Tom Watts

Madison Middle School, MS

Tom Watts, a Nationally Certified 8th grade American History teacher at Madison Middle School, Mississippi has gone above and beyond to provide his students with extracurricular history activities.  Tom started and continues to run the junior historical society at Madison Middle School, sponsored by the Mississippi Department of Archives and History.  Through this program, his students won the 2008 National History Day state level Junior Division for Mississippi. They made it all the way to Washington DC for National History Day with their documentary on Union General William Tecumseh Sherman.  In 2005 Tom received the history teacher of the year award from the Gilder Lehrman Institute, and in 2007 he received the John K. Bettersworth award for the Mississippi history teacher of the year.

Q: Can you tell us about your career path?

TW: I started teaching back in 1970-71. I taught high school for one year and then went on active duty with the army for 28 years.  I retired and came back home to Mississippi to teach again and I’ve been teaching in middle school since, it’s my ninth year.

Q: What inspired you to start a historical society with middle school students?

TW: I felt the need for young people to know more about their history and government.  I see a real lack of both knowledge and understanding of American history as well as our government. I saw this while working in the military with young people who were coming in.  Many couldn’t tell you who the president or vice president were, they couldn’t even tell you who the first president was.  I saw a real need and saw a lot of young people who had a great interest and wanted to learn more outside the classroom. 

I feel history is something that’s living.  I was extremely lucky to work in the Pentagon and I was stationed in Berlin when the wall came down in 1989.  I tell the kids that you might be from a small town in Mississippi, but you can never tell where you’re going to be 30 years from now and it helps to know a little history.  It’s important to know history to understand what our mistakes are, and to be able to identify history when you’re a part of it.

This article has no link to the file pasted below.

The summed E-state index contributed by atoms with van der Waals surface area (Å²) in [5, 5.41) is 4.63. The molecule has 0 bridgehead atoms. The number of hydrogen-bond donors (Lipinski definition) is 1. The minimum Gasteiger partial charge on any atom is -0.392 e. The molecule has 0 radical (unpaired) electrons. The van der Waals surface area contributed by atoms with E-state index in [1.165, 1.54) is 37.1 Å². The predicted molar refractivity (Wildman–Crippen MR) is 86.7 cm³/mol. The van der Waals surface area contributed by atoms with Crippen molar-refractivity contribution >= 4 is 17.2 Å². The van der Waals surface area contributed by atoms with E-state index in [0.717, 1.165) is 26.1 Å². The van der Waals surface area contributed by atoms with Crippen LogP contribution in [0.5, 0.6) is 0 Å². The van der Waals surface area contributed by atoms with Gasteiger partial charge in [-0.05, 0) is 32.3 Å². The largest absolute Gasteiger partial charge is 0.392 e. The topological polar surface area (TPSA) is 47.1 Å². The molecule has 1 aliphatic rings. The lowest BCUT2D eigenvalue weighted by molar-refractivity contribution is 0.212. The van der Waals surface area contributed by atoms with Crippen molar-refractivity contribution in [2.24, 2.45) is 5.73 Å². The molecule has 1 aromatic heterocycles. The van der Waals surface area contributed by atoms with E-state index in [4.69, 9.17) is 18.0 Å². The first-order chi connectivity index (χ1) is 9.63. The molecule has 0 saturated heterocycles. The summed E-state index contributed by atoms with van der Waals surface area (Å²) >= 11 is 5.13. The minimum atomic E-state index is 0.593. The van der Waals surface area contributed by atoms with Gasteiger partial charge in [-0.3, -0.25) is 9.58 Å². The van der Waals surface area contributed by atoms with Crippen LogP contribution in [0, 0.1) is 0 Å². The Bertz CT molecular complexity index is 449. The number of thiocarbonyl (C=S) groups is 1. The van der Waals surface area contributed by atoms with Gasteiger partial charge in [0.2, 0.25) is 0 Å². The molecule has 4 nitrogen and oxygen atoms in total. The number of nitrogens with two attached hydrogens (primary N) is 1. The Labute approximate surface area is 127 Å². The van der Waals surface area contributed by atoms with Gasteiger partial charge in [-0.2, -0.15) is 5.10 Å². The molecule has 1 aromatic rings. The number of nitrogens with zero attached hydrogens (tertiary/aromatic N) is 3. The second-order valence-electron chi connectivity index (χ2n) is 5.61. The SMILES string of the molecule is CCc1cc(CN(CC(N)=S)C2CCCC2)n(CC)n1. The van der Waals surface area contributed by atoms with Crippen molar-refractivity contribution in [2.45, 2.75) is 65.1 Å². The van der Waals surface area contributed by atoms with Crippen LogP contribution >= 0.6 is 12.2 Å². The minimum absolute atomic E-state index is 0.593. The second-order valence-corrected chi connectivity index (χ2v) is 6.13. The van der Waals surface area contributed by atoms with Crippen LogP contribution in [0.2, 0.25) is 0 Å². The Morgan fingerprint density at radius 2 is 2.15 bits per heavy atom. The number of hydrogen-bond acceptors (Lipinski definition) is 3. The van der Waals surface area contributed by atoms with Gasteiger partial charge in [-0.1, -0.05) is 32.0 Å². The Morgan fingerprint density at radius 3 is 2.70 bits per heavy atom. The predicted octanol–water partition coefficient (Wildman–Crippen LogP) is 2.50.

I think “hands on history” is an important part of it and in the junior historical society we do a lot of that.  We see the local government in action, we have historical re-enactors, and I have organizations like the DAR come talk to the kids. Sometimes that’s hard to do in the classroom.

Q: How do you get your students excited about history?

TW: I like to use personal stories about individuals in history, trying to connect the kids to that.  Many times I use stories about young people, their age.  When you talk about George Washington and Martha’s children and how they saw history at their age and their level, the kids understand it better. I also use letters from young people in the American Revolution to teach the Revolution. 

Q: How do you do this and fulfill standards?

TW: We all have our standards that we have to follow. I try to balance looking at it within our goals and objectives that we have to follow.  There are recommended activities that we can do and I try to use some of those. 

I tell the kids to get out their drawing materials and I will have them draw a cartoon about something we have been studying.  Instead of writing it down, they give a visual representation.  Sometimes I have them do editorial cartoons or they’ll do a postcard home from someone on the Mayflower.  They’ll do the picture having to do with their trip and then they’ll write their postcard on the back and send it home to their friends in England. I use “hands on” to get them interested in learning, sometimes that will stick better with someone that age, than a lecture.

I also have a lot of artifacts such as toys and coins; to see it, hold it, and feel it makes them part of the history back then.  Of course the text book is part of it but seeing things like that and playing with those toys really helps.  I try to mix it up, do different things, and work with other teachers.

Q: What advice do you have for other history teachers out there?

TW: The best advice is don’t give up, try something else if something doesn’t work and you feel like you failed in the classroom that day go back and think of something else to use with the kids.  It’s hard to keep kids interest during your time with them, but don’t get discouraged.  Have a big tool chest, the longer you’re in the classroom the more you have.  Continue to be a student as well as the teacher.  Go to workshops, not just on history but on class management and student learning.  Again, don’t give up, try another one of your tools the next day or several, the kids are going to get it.  Every child wants to be a success and that’s what I want to help them do.